Benefits Of Improved Efficiency For Low Income-Homes
Although reforming urban environments with renewable energy is an achievable and important goal that communities in the city should work towards, there are other methods for improving resiliency and reducing the environmental impact of urban environments. One of these other methods of reducing impact and improving resiliency is by becoming energy efficient.
Energy efficiency is a term that many people will have heard, and one that is often discussed by policy makers. However, these discussions very often focus on consumer-based approaches: buying efficient light bulbs, unplugging appliances that aren’t being used, purchasing fuel-efficient cars, or a host of other ways consumers can make minor differences in energy usage. While these minor purchasing decisions are important when taken as a whole, there are ways that cities like New York can encourage efficiency without shifting the burden onto consumers. In fact, some of these methods can reduce urban footprints while easing financial burdens for low-income communities.
Chicago is taking this approach with great success through their Micro Market Recovery Program (“MMRP”), which partners with community organizations to refit homes at risk of foreclosure, making them more energy efficient. In the process of doing this, the program has also been able to alleviate the financial burden on those residents, as low-income houses spend more of their household income on electricity than any other demographic.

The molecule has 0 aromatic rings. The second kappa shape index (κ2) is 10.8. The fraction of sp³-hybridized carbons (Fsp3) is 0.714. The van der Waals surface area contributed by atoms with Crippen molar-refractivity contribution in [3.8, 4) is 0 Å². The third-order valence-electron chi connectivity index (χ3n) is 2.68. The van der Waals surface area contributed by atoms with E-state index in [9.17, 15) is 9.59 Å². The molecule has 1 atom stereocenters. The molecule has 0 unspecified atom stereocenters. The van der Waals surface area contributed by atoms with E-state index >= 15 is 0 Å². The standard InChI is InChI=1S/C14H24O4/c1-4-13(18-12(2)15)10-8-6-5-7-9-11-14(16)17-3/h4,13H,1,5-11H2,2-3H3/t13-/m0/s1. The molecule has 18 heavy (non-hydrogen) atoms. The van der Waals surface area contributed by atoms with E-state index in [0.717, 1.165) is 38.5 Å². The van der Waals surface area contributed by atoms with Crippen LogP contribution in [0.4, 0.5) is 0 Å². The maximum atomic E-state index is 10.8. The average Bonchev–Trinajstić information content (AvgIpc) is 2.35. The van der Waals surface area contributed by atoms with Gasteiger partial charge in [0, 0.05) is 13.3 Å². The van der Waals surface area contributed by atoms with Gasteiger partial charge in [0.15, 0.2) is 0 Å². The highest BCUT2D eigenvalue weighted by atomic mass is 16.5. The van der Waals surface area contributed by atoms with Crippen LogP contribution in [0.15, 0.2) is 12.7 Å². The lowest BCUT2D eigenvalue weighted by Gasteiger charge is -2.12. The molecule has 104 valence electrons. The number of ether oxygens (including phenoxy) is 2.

Although New York has devoted substantial funding to developing energy efficient homes dedicated to low or medium income families, Chicago’s program has had astounding success in retrofitting low-income homes, creating a model for other major cities in the country seeking to reduce their carbon footprint while simultaneously bringing economic relief to low-income families. This model can and should be adapted to major cities in the United States as policy initiative if we are to fulfill our goals of reducing emissions without shifting the financial and environmental burden of this reduction onto lower-income communities.